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Twitter Is a Battleground for Muslim-Malaysian Women

A 15-year-old Malaysian girl was forced to delete her Twitter account and seek help for emotional damage after being attacked on social media for expressing her dream of becoming the country’s first female prime minister. A number of the criticisms aimed at her were for not wearing a hijab in her post.

Juana Jaafar, the women’s rights advocate who followed the girl’s case, says this instance is just one of many that displays the way Malay-Muslims are specifically targeted for the way they dress in public.

“We are seeing a trend where Muslim women are targeted in a different way, especially when it comes to how they present themselves … Certainly if you have a Malay name, you become immediately visible.”

Jaafar believes that it is Malaysian culture, rather than Islamic beliefs, that encourage such scrutiny. “There are hadiths that talk about respecting privacy,” she says.

A similar example of online violence occurred when Maryam Lee, a 25-year-old Malaysian woman, decided to quit wearing her hijab. She says the harassment was much more than just an inconvenience.

“It’s not just about people not liking your views,” she says, “it’s about people bulldozing your entire existence, your self-esteem.”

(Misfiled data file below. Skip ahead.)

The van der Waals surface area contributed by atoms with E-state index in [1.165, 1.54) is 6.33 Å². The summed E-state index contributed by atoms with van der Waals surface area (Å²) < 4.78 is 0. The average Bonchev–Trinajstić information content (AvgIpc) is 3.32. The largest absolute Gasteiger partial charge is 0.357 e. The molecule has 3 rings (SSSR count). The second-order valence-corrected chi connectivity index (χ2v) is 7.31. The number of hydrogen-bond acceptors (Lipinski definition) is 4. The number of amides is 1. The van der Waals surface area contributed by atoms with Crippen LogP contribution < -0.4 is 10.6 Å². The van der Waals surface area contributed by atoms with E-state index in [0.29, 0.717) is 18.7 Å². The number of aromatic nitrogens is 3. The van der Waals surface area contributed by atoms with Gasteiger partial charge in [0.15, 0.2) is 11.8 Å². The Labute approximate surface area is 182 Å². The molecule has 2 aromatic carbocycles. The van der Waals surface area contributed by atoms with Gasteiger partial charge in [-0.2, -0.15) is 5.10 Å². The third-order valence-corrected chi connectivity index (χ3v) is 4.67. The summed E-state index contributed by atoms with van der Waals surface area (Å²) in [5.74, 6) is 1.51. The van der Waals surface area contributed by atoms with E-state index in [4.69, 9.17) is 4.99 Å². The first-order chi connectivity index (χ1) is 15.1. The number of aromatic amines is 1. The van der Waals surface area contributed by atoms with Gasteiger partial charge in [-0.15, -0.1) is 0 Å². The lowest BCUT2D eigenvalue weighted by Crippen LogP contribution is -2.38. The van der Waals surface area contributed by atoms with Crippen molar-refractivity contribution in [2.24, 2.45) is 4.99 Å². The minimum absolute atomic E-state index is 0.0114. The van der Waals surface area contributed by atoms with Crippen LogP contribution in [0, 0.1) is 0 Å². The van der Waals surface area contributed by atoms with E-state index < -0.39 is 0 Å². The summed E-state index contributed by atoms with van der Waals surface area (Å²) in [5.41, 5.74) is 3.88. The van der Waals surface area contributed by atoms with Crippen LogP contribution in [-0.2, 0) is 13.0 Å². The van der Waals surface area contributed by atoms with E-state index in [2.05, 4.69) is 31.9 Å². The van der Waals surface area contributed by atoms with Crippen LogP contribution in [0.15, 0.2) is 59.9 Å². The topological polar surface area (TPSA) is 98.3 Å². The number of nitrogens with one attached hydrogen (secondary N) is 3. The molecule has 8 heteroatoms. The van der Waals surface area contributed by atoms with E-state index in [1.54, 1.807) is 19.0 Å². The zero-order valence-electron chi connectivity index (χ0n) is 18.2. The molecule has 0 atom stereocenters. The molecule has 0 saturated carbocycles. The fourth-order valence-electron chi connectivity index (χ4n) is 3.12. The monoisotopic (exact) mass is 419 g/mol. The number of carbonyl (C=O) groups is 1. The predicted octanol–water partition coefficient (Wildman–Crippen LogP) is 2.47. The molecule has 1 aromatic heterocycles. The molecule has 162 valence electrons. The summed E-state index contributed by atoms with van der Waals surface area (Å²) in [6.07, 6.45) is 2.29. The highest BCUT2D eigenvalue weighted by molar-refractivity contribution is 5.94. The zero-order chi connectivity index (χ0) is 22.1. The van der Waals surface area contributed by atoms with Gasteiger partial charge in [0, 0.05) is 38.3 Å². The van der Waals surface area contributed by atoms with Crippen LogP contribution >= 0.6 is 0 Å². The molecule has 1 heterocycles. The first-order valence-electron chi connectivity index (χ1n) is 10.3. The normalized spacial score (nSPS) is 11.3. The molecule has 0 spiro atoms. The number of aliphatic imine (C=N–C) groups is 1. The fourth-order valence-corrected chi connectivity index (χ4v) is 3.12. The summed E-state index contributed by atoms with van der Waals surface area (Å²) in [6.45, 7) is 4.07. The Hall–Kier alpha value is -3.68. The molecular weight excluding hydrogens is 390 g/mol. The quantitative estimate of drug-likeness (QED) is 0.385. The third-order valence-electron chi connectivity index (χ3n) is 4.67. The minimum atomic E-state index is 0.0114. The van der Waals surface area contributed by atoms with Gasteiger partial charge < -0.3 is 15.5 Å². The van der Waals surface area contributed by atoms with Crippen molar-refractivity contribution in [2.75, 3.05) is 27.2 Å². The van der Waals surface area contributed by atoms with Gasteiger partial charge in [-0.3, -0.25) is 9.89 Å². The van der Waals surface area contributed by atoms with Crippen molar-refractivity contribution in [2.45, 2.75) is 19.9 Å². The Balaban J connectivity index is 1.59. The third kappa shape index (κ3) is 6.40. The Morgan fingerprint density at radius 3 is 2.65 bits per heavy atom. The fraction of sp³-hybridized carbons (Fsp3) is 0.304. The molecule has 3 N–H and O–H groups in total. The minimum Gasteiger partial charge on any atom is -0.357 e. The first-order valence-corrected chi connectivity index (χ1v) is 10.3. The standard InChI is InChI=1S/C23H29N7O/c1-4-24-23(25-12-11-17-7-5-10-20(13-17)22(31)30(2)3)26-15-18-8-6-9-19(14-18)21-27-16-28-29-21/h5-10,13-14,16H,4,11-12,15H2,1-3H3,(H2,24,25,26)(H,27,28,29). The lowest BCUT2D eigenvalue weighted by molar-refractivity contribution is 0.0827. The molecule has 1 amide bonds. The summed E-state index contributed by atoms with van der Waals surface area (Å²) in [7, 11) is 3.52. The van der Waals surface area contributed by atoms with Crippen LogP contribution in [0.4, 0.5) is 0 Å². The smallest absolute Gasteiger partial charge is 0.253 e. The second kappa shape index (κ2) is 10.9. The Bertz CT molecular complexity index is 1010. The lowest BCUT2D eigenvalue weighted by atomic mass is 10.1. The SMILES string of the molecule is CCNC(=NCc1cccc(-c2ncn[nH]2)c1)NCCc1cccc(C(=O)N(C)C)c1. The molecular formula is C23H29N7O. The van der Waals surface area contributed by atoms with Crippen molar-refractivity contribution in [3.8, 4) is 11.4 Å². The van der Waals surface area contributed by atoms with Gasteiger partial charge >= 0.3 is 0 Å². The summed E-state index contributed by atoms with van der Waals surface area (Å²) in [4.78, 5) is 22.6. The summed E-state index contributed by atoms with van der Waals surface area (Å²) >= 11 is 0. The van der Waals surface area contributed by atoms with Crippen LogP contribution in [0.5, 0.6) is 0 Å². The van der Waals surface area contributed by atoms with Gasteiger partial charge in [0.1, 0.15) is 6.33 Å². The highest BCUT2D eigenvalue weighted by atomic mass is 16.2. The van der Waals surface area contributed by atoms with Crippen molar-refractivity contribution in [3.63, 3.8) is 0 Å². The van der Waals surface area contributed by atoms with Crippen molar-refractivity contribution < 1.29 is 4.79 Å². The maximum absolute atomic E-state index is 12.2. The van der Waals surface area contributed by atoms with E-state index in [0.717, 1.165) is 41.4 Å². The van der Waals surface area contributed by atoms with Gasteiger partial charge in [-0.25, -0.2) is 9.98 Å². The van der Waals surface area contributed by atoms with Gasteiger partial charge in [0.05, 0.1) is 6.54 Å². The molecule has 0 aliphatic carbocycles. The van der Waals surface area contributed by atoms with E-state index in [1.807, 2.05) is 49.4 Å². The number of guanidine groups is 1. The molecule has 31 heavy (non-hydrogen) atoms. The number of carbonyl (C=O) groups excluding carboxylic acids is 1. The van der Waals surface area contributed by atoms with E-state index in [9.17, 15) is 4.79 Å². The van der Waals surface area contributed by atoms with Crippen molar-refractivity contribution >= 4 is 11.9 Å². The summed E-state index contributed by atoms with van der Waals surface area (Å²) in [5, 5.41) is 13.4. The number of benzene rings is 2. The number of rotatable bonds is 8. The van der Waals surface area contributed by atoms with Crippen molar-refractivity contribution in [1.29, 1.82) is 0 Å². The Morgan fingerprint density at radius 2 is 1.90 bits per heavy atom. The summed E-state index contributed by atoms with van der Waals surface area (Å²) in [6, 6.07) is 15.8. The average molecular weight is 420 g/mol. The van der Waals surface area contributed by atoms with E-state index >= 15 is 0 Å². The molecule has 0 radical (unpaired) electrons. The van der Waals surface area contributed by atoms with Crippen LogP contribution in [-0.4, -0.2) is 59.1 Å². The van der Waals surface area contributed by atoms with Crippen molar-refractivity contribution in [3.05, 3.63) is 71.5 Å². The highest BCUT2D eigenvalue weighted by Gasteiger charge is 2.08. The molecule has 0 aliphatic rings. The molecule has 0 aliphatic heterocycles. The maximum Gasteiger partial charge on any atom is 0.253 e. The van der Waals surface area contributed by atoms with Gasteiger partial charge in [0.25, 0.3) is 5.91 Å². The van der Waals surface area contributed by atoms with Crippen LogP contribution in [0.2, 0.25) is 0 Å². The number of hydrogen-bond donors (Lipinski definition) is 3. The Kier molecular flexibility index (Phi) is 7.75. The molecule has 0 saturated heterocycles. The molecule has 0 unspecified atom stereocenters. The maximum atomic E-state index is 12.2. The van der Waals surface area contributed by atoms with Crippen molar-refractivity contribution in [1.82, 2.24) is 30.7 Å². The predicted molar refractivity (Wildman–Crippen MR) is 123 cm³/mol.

Things only got worse for Ms. Lee when she publicly identified herself as a feminist.

“When you give language to a [movement] that questions the status quo,” she says, “they get much more insecure.”

Another Malaysian Twitter user, Nalisa Alia Amin, was harassed for expressing her anti-patriarchal and pro-LGBT views.

“People who couldn’t stand my views have attacked my appearances, especially my body since I’m on the chubby side,” she says.

BBC News reports that users would “zoom into hyper pigmentation on her thighs and plaster those screenshots across social media, or post her photos next to an animal for comparison.”

Unfortunately, the insults have no limit. Another girl, Arlina Arshad, was abused further after she publicly expressed the way her harassers had led her to thoughts of suicide. People called her an “attention seeker” and went so far as to say that “even if stabbed, you couldn’t go past her fats [sic]”.

There are currently no laws in Malaysia that protect women from online violence, a phenomenon which continues to proliferate. Its perpetrators are protected both by anonymity and by governmental agencies that encourage similar censorship.

Still, every day there are brave young girls who take to Twitter to express themselves through the hordes of hate they encounter – and nevertheless, they will persist.

Featured Image by Vin Crosbie on Flickr

Attribution-NoDerivs 2.0 Generic (CC BY-ND 2.0)

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